Chicago — Pete Piscopo has been around the plastics caps and closures business long enough to know that what's old can become new again.
And a modern take on a classic closure design resulted in Piscopo and his peers at Plastek Industries Inc. winning the second annual Plastics Caps & Closures Innovation Award recently in Chicago.
Piscopo, manager of research and development at Plastek, leaned on his experience from more than 30 years ago to design a new closure for an Arm & Hammer concentrated laundry packs container. The closure keeps little hands out while still providing access to adults.
"My first experience with these types of closures came after the Tylenol scare," he remembered. "I was designing single and double lug squeeze-and-turn child-resistance caps. ... This background on how to do these types of formulary child-resistant closures is strong in my background."
So when Church & Dwight Co. Inc. wanted a new child-resistant closure for a laundry pack rigid container, Piscopo knew just what he wanted to do. "We were given the platform to make the system robust, make it hold up to the rigors of what's being expected of it and allow it to be safe for children and senior-friendly as well. That was our charge," he said.
The resulting two-part closure features a 5-inch outside diameter with an inside thread size of 110 millimeters. The two-part closure features two squeeze tabs on the outside that adults squeeze together to open the container.
"They must take the offset squeeze tabs and squeeze and turn at the same time. So it's a simultaneous action that will achieve success in getting into the container," Piscopo explained. And that's just too much for small hands and minds to handle.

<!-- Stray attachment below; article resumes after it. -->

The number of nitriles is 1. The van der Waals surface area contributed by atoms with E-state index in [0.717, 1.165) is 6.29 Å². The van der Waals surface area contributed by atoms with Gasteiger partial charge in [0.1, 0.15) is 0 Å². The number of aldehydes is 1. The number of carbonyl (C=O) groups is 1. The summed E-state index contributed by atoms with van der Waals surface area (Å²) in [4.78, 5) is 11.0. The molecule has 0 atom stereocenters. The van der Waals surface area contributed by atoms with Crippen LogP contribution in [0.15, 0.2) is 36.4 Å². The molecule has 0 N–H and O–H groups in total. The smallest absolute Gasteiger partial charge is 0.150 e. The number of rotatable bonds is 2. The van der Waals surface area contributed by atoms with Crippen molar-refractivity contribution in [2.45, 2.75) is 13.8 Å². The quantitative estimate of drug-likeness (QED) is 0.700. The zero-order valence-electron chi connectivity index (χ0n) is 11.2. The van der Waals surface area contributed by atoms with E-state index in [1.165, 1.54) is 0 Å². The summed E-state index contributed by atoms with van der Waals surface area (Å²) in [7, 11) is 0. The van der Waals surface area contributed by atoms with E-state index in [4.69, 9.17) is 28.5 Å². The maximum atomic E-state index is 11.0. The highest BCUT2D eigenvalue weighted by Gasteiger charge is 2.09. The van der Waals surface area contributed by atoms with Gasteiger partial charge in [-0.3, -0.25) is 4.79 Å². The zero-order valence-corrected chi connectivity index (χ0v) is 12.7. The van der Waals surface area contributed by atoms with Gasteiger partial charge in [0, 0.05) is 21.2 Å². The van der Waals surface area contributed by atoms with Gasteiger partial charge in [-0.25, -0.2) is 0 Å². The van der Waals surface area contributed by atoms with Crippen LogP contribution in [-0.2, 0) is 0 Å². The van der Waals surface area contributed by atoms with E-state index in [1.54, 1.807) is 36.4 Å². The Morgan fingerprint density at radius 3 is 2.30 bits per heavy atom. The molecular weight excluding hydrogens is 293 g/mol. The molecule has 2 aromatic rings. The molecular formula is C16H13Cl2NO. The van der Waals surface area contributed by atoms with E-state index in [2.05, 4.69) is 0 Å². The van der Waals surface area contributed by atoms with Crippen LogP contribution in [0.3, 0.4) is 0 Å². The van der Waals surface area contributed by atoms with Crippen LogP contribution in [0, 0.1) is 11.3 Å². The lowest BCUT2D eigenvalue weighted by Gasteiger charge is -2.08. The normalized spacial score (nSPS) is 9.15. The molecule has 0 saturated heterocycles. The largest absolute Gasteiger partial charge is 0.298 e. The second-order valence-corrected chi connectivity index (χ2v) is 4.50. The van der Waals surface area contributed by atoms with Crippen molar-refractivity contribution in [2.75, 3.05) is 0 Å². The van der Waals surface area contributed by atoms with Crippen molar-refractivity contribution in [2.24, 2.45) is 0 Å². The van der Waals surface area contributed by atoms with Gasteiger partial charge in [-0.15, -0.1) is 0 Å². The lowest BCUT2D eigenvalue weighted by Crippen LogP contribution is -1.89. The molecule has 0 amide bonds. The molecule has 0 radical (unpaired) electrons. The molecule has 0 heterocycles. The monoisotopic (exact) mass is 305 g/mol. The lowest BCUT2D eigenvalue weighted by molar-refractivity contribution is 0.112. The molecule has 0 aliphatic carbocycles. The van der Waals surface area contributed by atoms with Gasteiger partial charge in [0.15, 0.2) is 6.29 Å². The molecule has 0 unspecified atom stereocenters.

The idea was to create a system to keep young children safe but also easy enough for older people to use.
"We were 100 percent successful on all of the tests we put in front of children. They were not able to get in. And the seniors, we were 88 percent successful, and anything over 85 percent is a pass of the senior population. So Church & Dwight made a conscious decision to be safe for children even if they lost sales on the older bracket of seniors."
The closures, with an inner wall and an outer wall formed on the same mold, is made from a copolymer polypropylene that includes some polyethylene. The PE content is included to "give you the softness and the pliability and the squeezabilty," Piscopo explained.
The container's large opening is designed to give adult hands enough space to reach into the container to gain access to the product.
The thread depth also is deeper than typical to help guard against young children prying off the closure, Piscopo said.
He sees the potential to use this type of approach for other applications. "The potential is huge. There can be many other products that can go into this. It just doesn't have to be detergent," he said.
The closures are made by Plastek in Erie, Pa., and the container is made by Plastipak Packaging Inc., Piscopo said.
Piscopo estimated it took about three months to develop the closure.
Plastek was one of three finalists for the award.
Another finalist was Hoffer Plastics Corp. of Elgin, Ill., for its Trust-T-Lok, an injection molded closure for flexible pouch packaging that is tamper-evident.
Pan Pacific Manufacturing Inc. of Haywood, Calif., also was a finalist for its Seal-2-Go tamper-evident plastic delivery bag for meal delivery companies such as UberEATS and Grubhub, for example. The bag features a permanent adhesive seal to protect the food from tampering or pilfering. There also are two vent holes.
All three companies were honored at the recent Plastics Caps & Closures 2017 conference in Chicago organized by Plastics News.